There are two exceptions to the length rule: powder and jib-specific boards. If you’re getting a board for powder and powder alone, you may want more length for better float and control. If you’re hitting the city streets or spending all your time on rails, you might want to go shorter for better maneuverability and lighter weight.
Many people forget that width of the board is nearly as important as the height. The main issue here is toe and heel drag. If you have size 11 feet or larger you’ll want to consider at least a mid-width board. Extra-width boards got a bad name years back because of some design flaws that left them riding clunky and slow. Manufacturers got with the program in the past few years and made mid-width and wide boards that function well for those of us with larger feet.
No discussion of today’s snowboards would be complete without some mention of camber and rocker. Traditional camber is where the board rises in the center from the two contact points near the feet. This style of board gives good edge control and responsive turning. Reverse camber boards are the opposite, forming one long arch, like a bow. These boards feature pronounced rocker (upward curve from the center contact point), are more loose, and provide good float in powder. Flat camber boards are just that: flat with rise at the tip and tail. These boards will be loose and forgiving, like a reverse camber board, but typically with more stability and control. Finally, we have the hybrid camber boards (hybrid camber varies, but will usually have rocker between the feet and camber near the binding inserts and the nose and tail). These boards can be designed to excel in an array of conditions. They are typically use-specific, so be sure you understand what the mixed camber is designed to do best.
And don’t forget to demo! If you really want to make the right decision, riding the stick is the best thing you can do.
Boots are more important than you might initially think. After all, you’re feet are in them all day; they are the connection to your board. You need to treat your feet right. A properly fitting boot is the key. You want your boots tight, but not ridiculously so. If there is room for movement, your foot will find it and you’ll end up with blisters or overworked ankles/tendons/joints. You want to wear the same size as your street shoes or a half size down, since these boots will most likely pack out a bit.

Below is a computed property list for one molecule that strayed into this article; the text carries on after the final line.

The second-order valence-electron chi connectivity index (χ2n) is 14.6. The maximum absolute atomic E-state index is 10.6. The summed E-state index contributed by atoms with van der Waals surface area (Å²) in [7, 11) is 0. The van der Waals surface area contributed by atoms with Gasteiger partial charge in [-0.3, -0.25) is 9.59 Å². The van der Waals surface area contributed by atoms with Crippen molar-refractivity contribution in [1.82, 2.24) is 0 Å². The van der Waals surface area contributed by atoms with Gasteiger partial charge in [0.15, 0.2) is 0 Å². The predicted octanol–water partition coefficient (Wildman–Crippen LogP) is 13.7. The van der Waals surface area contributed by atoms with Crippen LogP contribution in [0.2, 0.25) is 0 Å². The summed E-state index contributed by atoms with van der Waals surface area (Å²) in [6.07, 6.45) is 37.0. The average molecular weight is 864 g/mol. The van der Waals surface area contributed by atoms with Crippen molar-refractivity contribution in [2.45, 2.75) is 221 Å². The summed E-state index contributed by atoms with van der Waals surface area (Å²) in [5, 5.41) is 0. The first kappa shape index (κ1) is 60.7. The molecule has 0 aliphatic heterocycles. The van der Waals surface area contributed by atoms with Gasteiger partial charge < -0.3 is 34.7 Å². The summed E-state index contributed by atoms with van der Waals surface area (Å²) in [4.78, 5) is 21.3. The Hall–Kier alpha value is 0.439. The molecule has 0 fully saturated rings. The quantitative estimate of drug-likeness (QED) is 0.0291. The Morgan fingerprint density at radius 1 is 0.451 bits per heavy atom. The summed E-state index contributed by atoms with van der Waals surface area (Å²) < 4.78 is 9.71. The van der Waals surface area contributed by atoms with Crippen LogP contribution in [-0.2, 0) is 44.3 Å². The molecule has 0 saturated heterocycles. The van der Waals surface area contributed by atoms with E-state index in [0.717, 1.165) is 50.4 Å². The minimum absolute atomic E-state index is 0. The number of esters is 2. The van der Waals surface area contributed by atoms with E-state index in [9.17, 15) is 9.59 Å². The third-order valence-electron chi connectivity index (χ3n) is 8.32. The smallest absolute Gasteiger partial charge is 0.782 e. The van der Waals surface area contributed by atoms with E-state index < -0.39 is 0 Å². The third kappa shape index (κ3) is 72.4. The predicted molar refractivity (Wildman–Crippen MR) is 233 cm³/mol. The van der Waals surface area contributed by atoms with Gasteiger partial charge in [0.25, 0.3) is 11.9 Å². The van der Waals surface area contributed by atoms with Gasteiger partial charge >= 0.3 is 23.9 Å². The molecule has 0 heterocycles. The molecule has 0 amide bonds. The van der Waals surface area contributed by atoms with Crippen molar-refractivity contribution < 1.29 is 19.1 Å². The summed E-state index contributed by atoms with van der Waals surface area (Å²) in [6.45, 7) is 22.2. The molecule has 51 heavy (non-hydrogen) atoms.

Snowboarding boots have two main parts, the first being the inner bladder and the second the outer boot. The inner bladder usually has a lacing system independent of the outer boot. Get the inner bladder tight and then crank down on the outer boot. Walk around in them and see how they feel. If there’s heel movement, move on! You want those heels locked down. There are many lacing systems out there that I’m not going to get into. Getting the fit right is the most important thing, regardless of what system the boot uses.
Buying boots before the board (and bindings) is usually a good idea. You’ll want to make sure that they’re a good fit for the width of the board, and your boots need to be compatible with your bindings. The majority of boots will fit the majority of bindings, but step-in bindings are an exception. See the note on step-ins below).
Finding the right binding is very similar to finding the right board. You already know what type of riding your going to be doing. Just like a board, you want a softer, more forgiving binding for park riding to allow for sketchy landings and tweaked airs. Stiff bindings will provide more control and less energy loss between you and your board. These are good for ripping down groomers or holding the pipe wall. And finally, we’ve got the All Mountain binding, which sits right in the middle of the spectrum. It’s pretty good for doing pretty much everything; it provides comfort, control, and plenty of versatility.
You’ll also want to make sure that your binding will fit your board. Mounting setups include 4×4 holes, 2×4, and channels. If your binding doesn’t fit the mounting setup, you’ll have issues. And my advice? If you’re really going to get into snowboarding, skip step-in bindings.
And there you have it, BLISTER’s Snowboarding 101. Of course, things get a little more complicated and specific as you delve farther into the sport and the designs behind it. We’ll be posting more Snowboarding 101 articles to dive into more advanced issues, such as sidewall construction. If you have any questions or comments, let us know below, and we’ll get back to you with the answers.